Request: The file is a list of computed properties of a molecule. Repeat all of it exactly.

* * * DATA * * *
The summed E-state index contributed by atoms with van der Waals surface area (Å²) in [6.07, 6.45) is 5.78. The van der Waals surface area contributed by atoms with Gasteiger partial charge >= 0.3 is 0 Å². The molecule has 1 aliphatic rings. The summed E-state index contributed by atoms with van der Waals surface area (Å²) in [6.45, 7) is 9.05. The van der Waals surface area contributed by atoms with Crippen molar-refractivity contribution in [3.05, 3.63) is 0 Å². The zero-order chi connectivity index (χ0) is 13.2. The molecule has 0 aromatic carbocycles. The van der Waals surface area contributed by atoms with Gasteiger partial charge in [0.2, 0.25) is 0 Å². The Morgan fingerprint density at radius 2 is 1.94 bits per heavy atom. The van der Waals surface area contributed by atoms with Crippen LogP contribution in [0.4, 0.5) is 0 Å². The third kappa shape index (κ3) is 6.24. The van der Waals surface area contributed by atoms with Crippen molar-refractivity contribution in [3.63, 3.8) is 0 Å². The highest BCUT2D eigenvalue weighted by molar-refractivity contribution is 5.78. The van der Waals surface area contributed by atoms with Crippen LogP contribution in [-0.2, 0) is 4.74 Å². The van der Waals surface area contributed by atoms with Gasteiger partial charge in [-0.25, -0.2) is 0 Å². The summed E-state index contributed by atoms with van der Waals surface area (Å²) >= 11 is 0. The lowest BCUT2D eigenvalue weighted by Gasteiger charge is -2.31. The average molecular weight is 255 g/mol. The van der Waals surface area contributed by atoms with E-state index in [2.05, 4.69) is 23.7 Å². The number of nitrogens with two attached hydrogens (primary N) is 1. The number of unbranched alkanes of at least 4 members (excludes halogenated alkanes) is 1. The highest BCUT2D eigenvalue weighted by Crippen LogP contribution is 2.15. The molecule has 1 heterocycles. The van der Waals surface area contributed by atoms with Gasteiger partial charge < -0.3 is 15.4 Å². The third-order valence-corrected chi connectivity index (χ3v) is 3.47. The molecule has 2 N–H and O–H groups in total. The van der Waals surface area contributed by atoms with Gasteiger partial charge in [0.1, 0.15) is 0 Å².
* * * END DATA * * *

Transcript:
The summed E-state index contributed by atoms with van der Waals surface area (Å²) in [6.07, 6.45) is 5.78. The van der Waals surface area contributed by atoms with Gasteiger partial charge >= 0.3 is 0 Å². The molecule has 1 aliphatic rings. The summed E-state index contributed by atoms with van der Waals surface area (Å²) in [6.45, 7) is 9.05. The van der Waals surface area contributed by atoms with Crippen molar-refractivity contribution in [3.05, 3.63) is 0 Å². The zero-order chi connectivity index (χ0) is 13.2. The molecule has 0 aromatic carbocycles. The van der Waals surface area contributed by atoms with Gasteiger partial charge in [0.2, 0.25) is 0 Å². The Morgan fingerprint density at radius 2 is 1.94 bits per heavy atom. The van der Waals surface area contributed by atoms with Crippen LogP contribution in [0.4, 0.5) is 0 Å². The third kappa shape index (κ3) is 6.24. The van der Waals surface area contributed by atoms with Crippen molar-refractivity contribution in [3.63, 3.8) is 0 Å². The highest BCUT2D eigenvalue weighted by molar-refractivity contribution is 5.78. The van der Waals surface area contributed by atoms with Crippen LogP contribution in [-0.2, 0) is 4.74 Å². The van der Waals surface area contributed by atoms with Gasteiger partial charge in [-0.25, -0.2) is 0 Å². The summed E-state index contributed by atoms with van der Waals surface area (Å²) >= 11 is 0. The lowest BCUT2D eigenvalue weighted by Gasteiger charge is -2.31. The average molecular weight is 255 g/mol. The van der Waals surface area contributed by atoms with E-state index in [2.05, 4.69) is 23.7 Å². The number of nitrogens with two attached hydrogens (primary N) is 1. The number of unbranched alkanes of at least 4 members (excludes halogenated alkanes) is 1. The highest BCUT2D eigenvalue weighted by Crippen LogP contribution is 2.15. The molecule has 1 heterocycles. The van der Waals surface area contributed by atoms with Gasteiger partial charge < -0.3 is 15.4 Å². The third-order valence-corrected chi connectivity index (χ3v) is 3.47. The molecule has 2 N–H and O–H groups in total. The van der Waals surface area contributed by atoms with Gasteiger partial charge in [0.1, 0.15) is 0 Å².